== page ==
Donald Trump warns Iran ties to cost firms access to US markets

America to shut its doors to companies with trade links to Iran, the US president has declared

epa06933110 A shopper (R) weights Iranian pistachios at a popular market in Abu Dhabi, United Arab Emirates, 07 August 2018. The US sanctions were reimposed on some of Iranian products which came a step after US President Donald J. Trump has withdrawn from Iran nuclear deal, the US sanctions aiming to increase the pressure on Iranian economy. The ban is including the export of Iranian carpets and pistachios to the US.  EPA/ALI HAIDER
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US President Donald Trump issued a warning to international businesses on Tuesday, saying those working with Iran would be barred from trading with the United States.

Hours after a midnight deadline came into effect for a set of first-phase US sanctions, the president took to Twitter to state “the most biting” measures ever imposed were on the way. The announcement came 90 days after Washington withdrew from the 2015 nuclear deal but were met with European counter-measures designed to keep commercial links with Iran.

“Anyone doing business with Iran will not be doing business with the United States,” the US leader announced.

Yet the US leader accompanied the message with a renewed invite to his Iranian opposite number Hassan Rouhani to meet to discuss ways out of the confrontation. "I am asking for world peace, nothing less," he added.

The beleaguered Iranian leader is facing riots over corruption, food shortages, a collapsing currency and fast-rising inflation.  The pair have traded insults directly since last month when Mr Trump threatened "consequences the likes of which few throughout history have ever seen".  Mr Rouhani responded, "war with Iran is the mother of all wars".

Speaking on state television, Mr Rouhani dismissed Mr Trump’s offer. "If you're an enemy and you stab the other person with a knife, and then you say you want negotiations, then the first thing you have to do is remove the knife," he said. "They want to launch psychological warfare against the Iranian nation. Negotiations with sanctions doesn't make sense."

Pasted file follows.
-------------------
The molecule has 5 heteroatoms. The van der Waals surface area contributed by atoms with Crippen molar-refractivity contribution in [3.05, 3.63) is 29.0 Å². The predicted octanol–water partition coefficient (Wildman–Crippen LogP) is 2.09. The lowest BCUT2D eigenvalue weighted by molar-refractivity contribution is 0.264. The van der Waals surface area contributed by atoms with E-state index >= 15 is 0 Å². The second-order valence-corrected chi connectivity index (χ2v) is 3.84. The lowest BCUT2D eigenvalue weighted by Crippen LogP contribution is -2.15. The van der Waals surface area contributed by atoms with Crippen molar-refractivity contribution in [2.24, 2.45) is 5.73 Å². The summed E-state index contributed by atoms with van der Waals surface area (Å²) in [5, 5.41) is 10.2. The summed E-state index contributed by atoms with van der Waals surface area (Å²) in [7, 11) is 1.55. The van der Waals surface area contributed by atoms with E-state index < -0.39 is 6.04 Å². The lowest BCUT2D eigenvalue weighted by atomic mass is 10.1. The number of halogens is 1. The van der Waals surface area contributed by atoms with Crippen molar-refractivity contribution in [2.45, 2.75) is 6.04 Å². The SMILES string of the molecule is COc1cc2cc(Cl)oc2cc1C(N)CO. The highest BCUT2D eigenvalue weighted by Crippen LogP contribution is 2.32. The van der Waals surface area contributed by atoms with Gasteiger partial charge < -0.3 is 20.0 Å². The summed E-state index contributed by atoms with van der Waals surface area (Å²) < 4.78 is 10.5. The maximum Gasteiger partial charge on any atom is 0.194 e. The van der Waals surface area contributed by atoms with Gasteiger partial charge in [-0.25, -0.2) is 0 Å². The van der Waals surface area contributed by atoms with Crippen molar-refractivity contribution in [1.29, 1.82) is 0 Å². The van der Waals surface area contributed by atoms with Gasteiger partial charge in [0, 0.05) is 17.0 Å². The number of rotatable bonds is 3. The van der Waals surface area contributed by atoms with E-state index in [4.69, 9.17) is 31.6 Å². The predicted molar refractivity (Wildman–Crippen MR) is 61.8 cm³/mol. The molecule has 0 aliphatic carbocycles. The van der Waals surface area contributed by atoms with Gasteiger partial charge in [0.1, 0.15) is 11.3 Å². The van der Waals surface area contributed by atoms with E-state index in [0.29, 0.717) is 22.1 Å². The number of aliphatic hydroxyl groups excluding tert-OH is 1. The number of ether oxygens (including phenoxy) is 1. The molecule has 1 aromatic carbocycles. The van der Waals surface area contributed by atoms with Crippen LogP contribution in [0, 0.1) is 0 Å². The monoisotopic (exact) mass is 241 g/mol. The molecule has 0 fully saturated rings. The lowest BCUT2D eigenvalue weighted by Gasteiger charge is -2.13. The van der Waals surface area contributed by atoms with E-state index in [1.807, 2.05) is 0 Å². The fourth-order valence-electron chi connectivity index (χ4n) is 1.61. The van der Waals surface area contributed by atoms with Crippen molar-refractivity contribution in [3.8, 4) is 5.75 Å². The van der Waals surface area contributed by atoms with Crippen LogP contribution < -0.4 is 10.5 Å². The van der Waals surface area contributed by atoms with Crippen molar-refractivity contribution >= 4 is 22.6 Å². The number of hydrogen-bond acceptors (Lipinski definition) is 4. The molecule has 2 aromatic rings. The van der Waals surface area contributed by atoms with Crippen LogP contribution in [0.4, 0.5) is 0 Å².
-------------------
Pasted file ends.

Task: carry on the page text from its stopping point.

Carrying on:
John Bolton, President Donald Trump's national security adviser, said the sanctions move was designed to put pressure on Iran to retreat from its support for international terrorism, military operations across the Middle East and a ballistic missile build-up.

Mr Bolton said Iran's leadership is on "very shaky ground," while also insisting economic pressure was not designed to overturn the government. "The policy is not regime change but we definitely want to put maximum pressure on the government," Mr Bolton said on Fox News. "The implications are already pretty profound. They’ll grow more profound in November."


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Mike Pompeo, the US Secretary of State, has said behavioural change was Washington’s top priority in the setting a new policy direction. "They've got to behave like a normal country. That's the ask. It's pretty simple," he said.

The European countries ring-fenced their companies from any fallout from the sanctions move, adopting a new regulation to block sanctions enforcement.

The EU foreign affairs chief Federica Mogherini promised the EU "blocking statute" against US legal action would protect European companies that maintained connections with Iran.

"The European Union's updated Blocking Statute enters into force on 7 August to protect EU companies doing legitimate business with Iran from the impact of US extra-territorial sanctions," said a joint statement by Ms Mogherini and the foreign ministers of France, Germany and Britain.

Brussels is negotiating with Iran on other measures that would ensure it continues to abide by the deal and not resume its nuclear programme. "We want to show that we are still committed to the Iran agreement," a senior EU official said.

An impending second round of sanctions goes far beyond the dollar purchases, gold trade and auto parts targeted on Tuesday. These will restrict shipping and the oil and petrochemical trade with Iran from November 4.

On the streets of Iran, the pressure on the economy is already telling with economists predicting a 4 per cent plus drop in economic growth in 2018.  "I feel like my life is being destroyed. Sanctions are already badly affecting people's lives. I can't afford to buy food, pay the rent," a Tehran construction worker said.

China and Russia, the other key parties to the 2015 deal, have also rejected the US move against Iran with Beijing earlier this month rebuffing a US plea to cut its oil orders.

China is Iran’s biggest customer for its exports and is the world’s top crude buyer. The country has seen a steady rise in the oil volumes it buys from Iran. The figure rose 26 per cent in July alone as Beijing absorbed more than one-third of Iran’s exports.

Global oil prices rose on Tuesday on concern sanctions could cut world supply, although the toughest measures targeting Iran's oil exports do not take effect for four more months. Brent crude oil futures were up 75 cents to $74.50 per barrel.